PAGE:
All over the world, the songs set feet tapping, set souls aloft.  But the songs lasted no longer than a string vibrates or voice is heard.  And then, one afternoon during the Depression, a boxy Plymouth lumbered onto the flat, simmering Mississippi Delta.    A young man got out and shook hands all around.  With help from field workers, he dragged out a machine that seemed to weigh a ton. When he handed its microphone to a field hand, the bewildered man spoke into it.

     “Now listen here, Mr. President, I want you to know they’re not treatin’ us right down here.”


     The stranger smiled and asked if there were any musicians in those cotton fields.  A broad-faced black man in overalls soon sauntered forward.  Sure, he played some, he said.  His name was McKinley Morganfield but folks knew him as Muddy Waters.  Alan Lomax started the machine.  

     In a career spanning from the Depression to the digital age, Alan Lomax made 20,000 recordings.  He produced concerts and festivals, hosted radio shows, wrote songbooks, and made sure a noisy planet could still hear its own music.  And he did it all for a song.

      “Alan scraped by the whole time, and left with no money,” said Don Fleming, director of Lomax’s Association for Culture Equity.  “He did it out of the passion he had for it, and found ways to fund projects that were closest to his heart."

     Lomax inherited his love of people’s songs.  His father, having come by covered wagon into Texas, cherished the lonesome ballads of cowboys and ranch hands.  When not teaching, John Lomax roamed the prairie, writing down chords and lyrics.  In 1910, he published Cowboy Songs and Other Frontier Ballads, introducing Americans to such tunes as “The Streets of Laredo” and “Home on the Range.”


     So two decades later, when Alan dropped out of Harvard, father and son hit the road.  Behind them they towed the state of the art.

     The 500 pound machine ran off the car’s battery.  Each aluminum disc etched three minutes of music, just enough for the first recordings ever made outside a studio.  After discovering a Louisiana prisoner named Huddie Ledbetter, aka Lead Belly, Alan hit the road on his own.

     For the rest of the Depression, Lomax seemed to be everywhere. He was in the Delta, recording Son House.  He was in Virginia recording fiddlers who seemed older than those hills.  He was on the Georgia Sea Islands, led there by novelist Zora Neale Hurston.  When he left the islands, he and Hurston felt “we had turned back time forty or fifty years.”

     Wherever he went, folks found Lomax a curious quilt of cultures.  He was a blend of Harvard and the Delta, Texas and Greenwich Village, the joy of children singing and the despair of blues on a chain gang.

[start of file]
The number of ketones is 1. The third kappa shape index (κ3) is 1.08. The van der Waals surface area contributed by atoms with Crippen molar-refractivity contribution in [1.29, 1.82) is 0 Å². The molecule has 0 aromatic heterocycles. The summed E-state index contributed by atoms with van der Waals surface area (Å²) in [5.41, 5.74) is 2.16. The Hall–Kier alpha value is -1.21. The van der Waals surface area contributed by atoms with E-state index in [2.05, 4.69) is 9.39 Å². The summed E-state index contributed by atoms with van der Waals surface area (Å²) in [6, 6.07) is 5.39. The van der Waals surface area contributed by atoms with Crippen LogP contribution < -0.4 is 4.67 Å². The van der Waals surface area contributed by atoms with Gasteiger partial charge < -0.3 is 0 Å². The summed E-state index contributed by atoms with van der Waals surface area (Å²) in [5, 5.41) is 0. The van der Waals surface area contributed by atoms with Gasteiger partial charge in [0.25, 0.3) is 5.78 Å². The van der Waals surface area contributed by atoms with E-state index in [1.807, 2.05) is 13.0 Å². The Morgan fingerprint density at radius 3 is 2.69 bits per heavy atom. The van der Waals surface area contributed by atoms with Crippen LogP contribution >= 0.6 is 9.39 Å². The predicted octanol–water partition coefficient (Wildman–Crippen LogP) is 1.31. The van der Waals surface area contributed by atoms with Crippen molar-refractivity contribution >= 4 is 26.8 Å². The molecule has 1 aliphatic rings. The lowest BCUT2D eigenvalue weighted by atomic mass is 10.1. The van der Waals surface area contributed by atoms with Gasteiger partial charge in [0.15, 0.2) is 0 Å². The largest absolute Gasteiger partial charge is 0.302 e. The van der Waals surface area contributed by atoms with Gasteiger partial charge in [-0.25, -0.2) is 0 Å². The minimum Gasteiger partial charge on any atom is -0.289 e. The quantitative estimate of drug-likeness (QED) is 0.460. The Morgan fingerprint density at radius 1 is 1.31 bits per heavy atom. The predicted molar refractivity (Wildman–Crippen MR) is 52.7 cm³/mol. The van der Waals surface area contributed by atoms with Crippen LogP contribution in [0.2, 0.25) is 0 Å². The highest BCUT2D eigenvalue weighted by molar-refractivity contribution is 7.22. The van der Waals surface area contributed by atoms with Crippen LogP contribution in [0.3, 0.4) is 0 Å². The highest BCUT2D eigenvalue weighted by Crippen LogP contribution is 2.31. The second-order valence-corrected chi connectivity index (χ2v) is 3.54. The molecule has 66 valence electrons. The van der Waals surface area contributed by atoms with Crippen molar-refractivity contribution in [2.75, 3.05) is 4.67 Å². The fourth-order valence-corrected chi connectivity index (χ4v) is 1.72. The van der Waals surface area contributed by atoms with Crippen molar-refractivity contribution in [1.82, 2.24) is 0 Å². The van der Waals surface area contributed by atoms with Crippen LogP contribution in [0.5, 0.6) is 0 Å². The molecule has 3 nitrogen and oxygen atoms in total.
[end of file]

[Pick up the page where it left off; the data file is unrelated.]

The stuff of folklore. . . can provide ten thousand bridges across which men of all nations may stride to say, ‘You are my brother.’
— Alan Lomax

     Lomax worked for the Library of Congress, the Smithsonian, Carnegie Hall, the Newport Folk Festival. . .  He traced technology’s rise from three-minute discs to the first tape recorders and on to digital recordings. He angered some, charmed others.  “There’s an impulsive and romantic streak in my nature that I find difficult to control when I go song hunting,” he wrote in The Land Where the Blues Began.  “So, even after being snubbed, lectured, arrested, and once or twice shot at, I still persist in plunging straight for the bottom where the songs live.”

     Lomax’s love of the common man colored his politics, leading to FBI investigations.  J. Edgar Hoover’s boys were shocked, shocked to find in him “an erratic, artistic temperament" and a "bohemian attitude.”

     McCarthyism drove Lomax to England, his base while recording music from Ireland to Azerbaijan.  Home again, he found Greenwich Village awash in “folk songs.” 


    “The idea that these nice young people, who were only just beginning to learn how to play and sing in good style, might replace the glories of the real thing, frankly horrified me.  I resolved to prove them wrong."

     In 1959, Lomax set out on his Southern Journey, recording the music so far from any stage but so close to every heart.  Age eventually ended his field work, but in the 1980s he began his “Global Jukebox.”  All those songs?  They’re ALL online.  Listen.


     The Global Jukebox allows you to sample the world’s music as Lomax did, roaming the map.  CLICK — Moroccan shepherds singing their flocks home. CLICK — a Creole song with rhythmic rain sticks.  CLICK — children singing in the hills of Antigua.  CLICK — the world playing for Alan Lomax — and for you.  

     When Lomax died in 2002, he left a clutter of unfinished projects and an incredible legacy.  His Southern Journey inspired the soundtrack of “O Brother, Where Art Thou,” which inspired the Roots Music Revival.  Today Roots Music on Spotify has followers in the six figures.  The people’s music wasn’t always so revered, but Lomax and friends knew it would be, someday.  

“This country's a—gettin’ to where it can't hear its own voice,” Woody Guthrie wrote Lomax when a folk radio show was canceled.  “Someday the deal will change.”